Here you can see a nice film of a beating cardiomyocyte.
It was transfected using Fuse-it vesicles full of the mRNA of LifeAct-tagGFP2. According to Ibidi, it also work well with primary cells which are typically difficult to transfect.
RNA-based transfection seems to be gaining speed compared to classical transfections using DNA.
If you try it, leave some comments here to tell us how it worked for you! 🙂
Sounds good! No more buffer that stops working after one hour of imaging!
This company sells SaraFluor650 secondary antibodies. This fluorophore seems to be a natural blinker which does not need to reducing environment. Apparently it doesn’t need very bright lasers either!
Apparently they have also developed a green variant. So you can run 2-colour direct STORM on your favorite TIRF system! 😀
They also sell pH sensors and more so check their website and if you try, write a comment to let us know how things worked!
The LCI will host a seminar about GlyCLICK, a new way to directly label primary antibodies and stop using secondaries: 6th of November at 13:00 in the Lipid seminar room in Neo, KI Flemingsberg. The seminar will be broadcasted live. Here is how to find us and here how to follow the seminar online.
Everyone agrees that it would be great to be able to label our samples without using secondary antibodies.
- less animals killed
- shorter and cheaper protocols
- no problem with isotype cross-reaction
- no problem with secondary species when using many antibodies at once
There are many kits to label primary antibodies directly with fluorophores. The main disadvantage compared to primary/secondary stainings is that direct labels are often weaker because the final primary/fluorophore ratio is too low. Using an amplification method like TSA (Tyramide Signal Amplification) leads to a loss of resolution.
Over the years users at the LCI have tried this kit, this kit and this one. They gave mixed results depending on the antibody but we keep looking! Come to the LCI seminar about a new direct labelling technique that uses Click chemistry.
To image a thick sample, it is crucial to match the refraction index of the sample with that of the immersion medium between the sample and the objective. Typically, life samples are in an aqueous solution like culture medium which has a refraction index of 1.33. Unfortunately organoids often have a higher refraction index closer to 1.44 therefore as one images deeper into the organoids, light scatters due to the refraction index mismatch and the images become blurry.
This paper presents a product that has a high RI and is compatible with cell culture. Good to keep in mind for those who image organoids over time.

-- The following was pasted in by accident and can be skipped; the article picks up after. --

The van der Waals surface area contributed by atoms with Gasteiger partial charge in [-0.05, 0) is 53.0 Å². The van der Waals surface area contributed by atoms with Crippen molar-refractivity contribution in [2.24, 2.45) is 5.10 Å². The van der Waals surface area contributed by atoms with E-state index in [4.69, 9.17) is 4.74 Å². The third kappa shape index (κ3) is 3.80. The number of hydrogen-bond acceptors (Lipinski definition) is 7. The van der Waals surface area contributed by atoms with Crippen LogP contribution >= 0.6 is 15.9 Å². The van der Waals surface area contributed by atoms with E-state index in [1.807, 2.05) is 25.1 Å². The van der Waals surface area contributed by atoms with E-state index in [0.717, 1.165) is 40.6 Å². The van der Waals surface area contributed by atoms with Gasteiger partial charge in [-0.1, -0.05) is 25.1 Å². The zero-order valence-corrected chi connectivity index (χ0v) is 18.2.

On Wednesday (13th) at 9:30 in Lipid seminar room in Neo (KI Flemingsberg), please come and enjoy a short seminar presenting a new way to label organelles in live cells.
LabLife will present their product called Viromer Cytostain.
We will stream the seminar live so you can follow it even from your desk! 🙂
Together with the coverslip and the immersion medium (oil, water, glycerol or air), the sample mounting medium is part of the design of a microscopy objective. Matching the refraction index of the sample to the one recommended by the manufacturer of the objective will make the sample transparent for the objective, drastically improving fluorescence microscopy in samples thicker than a couple of um (i.e. anything except fluorescent beads!).
Not matching the refraction indices is equivalent to watching something through a wet window… Far from optimal! :-/
The refraction index recommended by the manufacturer is the same as the RI of the immersion medium: 1.52 for an oil immersion objective, 1.47 for a glycerol objective, 1.33 for a water objective, 1 for an air objective.
This article compares 7 mounting media and their effect on the refraction index of brain samples. CFM3 seems to be a cool mounting medium. The company that produces it has partially paid for the study but it sounds worth a try anyway!
In the same vein, this article presents a non-toxic way to change the refraction index of cell culture medium (not the sample) to improve imaging of live samples. Sounds pretty promising to grow live organoids which quickly become opaque. This will also be very useful when clearing samples as the sample chamber on a light sheet microscope is big so this is a cheap way to fill the chamber for imaging. 🙂
If you try any of these 2 chemicals, please leave a comment to let us know how it went! 🙂
Poor PFA fixation often causes trouble in antibody staining. Folded cells, poorly preserved cytoskeleton… These artifacts appear when the stock of PFA gets older and degrades. Buying ready made PFA solutions, most of which contain 10-15% of methanol, can also lead to low labelling with some antibodies.
Glyoxal seems to be a good alternative. It had the added advantage that it is less toxic.
Check this article to know more. 🙂
If you want to image a large piece of tissue, it is sometimes difficult to get it to stay still in a dish while you are imaging it, especially if you have medium on top.
One nice way is to make a silicon well around it, fill the well with medium then add a coverslip on top. This allow you to keep your sample for a long time.
Twinsil by Picodent works nicely. 🙂
Someone telling you where to start your clearing experiments! Sounds like a dream paper, doesn’t it? 😉
Here is the link.
Buying Histodenz powder from Sigma is rather expensive. Alternatively, you can buy Omnipaque from GE Healthcare. It is the same product but comes as a solution and costs around 2000 sek for 10 bottles of 350 mL!